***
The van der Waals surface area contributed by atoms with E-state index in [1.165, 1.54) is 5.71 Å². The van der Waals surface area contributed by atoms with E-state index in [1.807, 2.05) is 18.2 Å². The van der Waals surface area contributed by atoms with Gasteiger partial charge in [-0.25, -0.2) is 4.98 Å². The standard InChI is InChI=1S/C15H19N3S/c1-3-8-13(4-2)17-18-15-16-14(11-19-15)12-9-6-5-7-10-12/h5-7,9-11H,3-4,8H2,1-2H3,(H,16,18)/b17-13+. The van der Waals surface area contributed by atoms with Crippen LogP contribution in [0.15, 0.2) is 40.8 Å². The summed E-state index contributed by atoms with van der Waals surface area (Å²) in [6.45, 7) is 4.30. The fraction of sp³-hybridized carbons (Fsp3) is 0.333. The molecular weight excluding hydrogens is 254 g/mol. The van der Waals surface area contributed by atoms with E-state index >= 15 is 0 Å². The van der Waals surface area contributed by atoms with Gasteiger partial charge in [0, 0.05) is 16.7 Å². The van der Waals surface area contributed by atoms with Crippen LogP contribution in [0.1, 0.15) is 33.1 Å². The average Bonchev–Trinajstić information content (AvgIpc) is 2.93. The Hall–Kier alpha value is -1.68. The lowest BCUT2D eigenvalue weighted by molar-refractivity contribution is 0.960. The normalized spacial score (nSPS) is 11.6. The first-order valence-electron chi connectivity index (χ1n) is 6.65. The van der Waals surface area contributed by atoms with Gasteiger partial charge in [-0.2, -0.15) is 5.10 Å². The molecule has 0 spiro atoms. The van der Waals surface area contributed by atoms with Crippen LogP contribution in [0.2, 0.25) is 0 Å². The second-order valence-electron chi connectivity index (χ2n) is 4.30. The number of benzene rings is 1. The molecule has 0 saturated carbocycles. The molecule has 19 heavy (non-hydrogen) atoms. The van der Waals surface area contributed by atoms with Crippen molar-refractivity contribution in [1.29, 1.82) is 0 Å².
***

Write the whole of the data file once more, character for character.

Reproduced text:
The van der Waals surface area contributed by atoms with E-state index in [1.165, 1.54) is 5.71 Å². The van der Waals surface area contributed by atoms with E-state index in [1.807, 2.05) is 18.2 Å². The van der Waals surface area contributed by atoms with Gasteiger partial charge in [-0.25, -0.2) is 4.98 Å². The standard InChI is InChI=1S/C15H19N3S/c1-3-8-13(4-2)17-18-15-16-14(11-19-15)12-9-6-5-7-10-12/h5-7,9-11H,3-4,8H2,1-2H3,(H,16,18)/b17-13+. The van der Waals surface area contributed by atoms with Crippen LogP contribution in [0.15, 0.2) is 40.8 Å². The summed E-state index contributed by atoms with van der Waals surface area (Å²) in [6.45, 7) is 4.30. The fraction of sp³-hybridized carbons (Fsp3) is 0.333. The molecular weight excluding hydrogens is 254 g/mol. The van der Waals surface area contributed by atoms with E-state index >= 15 is 0 Å². The van der Waals surface area contributed by atoms with Gasteiger partial charge in [0, 0.05) is 16.7 Å². The van der Waals surface area contributed by atoms with Crippen LogP contribution in [0.1, 0.15) is 33.1 Å². The average Bonchev–Trinajstić information content (AvgIpc) is 2.93. The Hall–Kier alpha value is -1.68. The lowest BCUT2D eigenvalue weighted by molar-refractivity contribution is 0.960. The normalized spacial score (nSPS) is 11.6. The first-order valence-electron chi connectivity index (χ1n) is 6.65. The van der Waals surface area contributed by atoms with Gasteiger partial charge in [-0.2, -0.15) is 5.10 Å². The molecule has 0 spiro atoms. The van der Waals surface area contributed by atoms with Crippen LogP contribution in [0.2, 0.25) is 0 Å². The second-order valence-electron chi connectivity index (χ2n) is 4.30. The number of benzene rings is 1. The molecule has 0 saturated carbocycles. The molecule has 19 heavy (non-hydrogen) atoms. The van der Waals surface area contributed by atoms with Crippen molar-refractivity contribution in [1.29, 1.82) is 0 Å².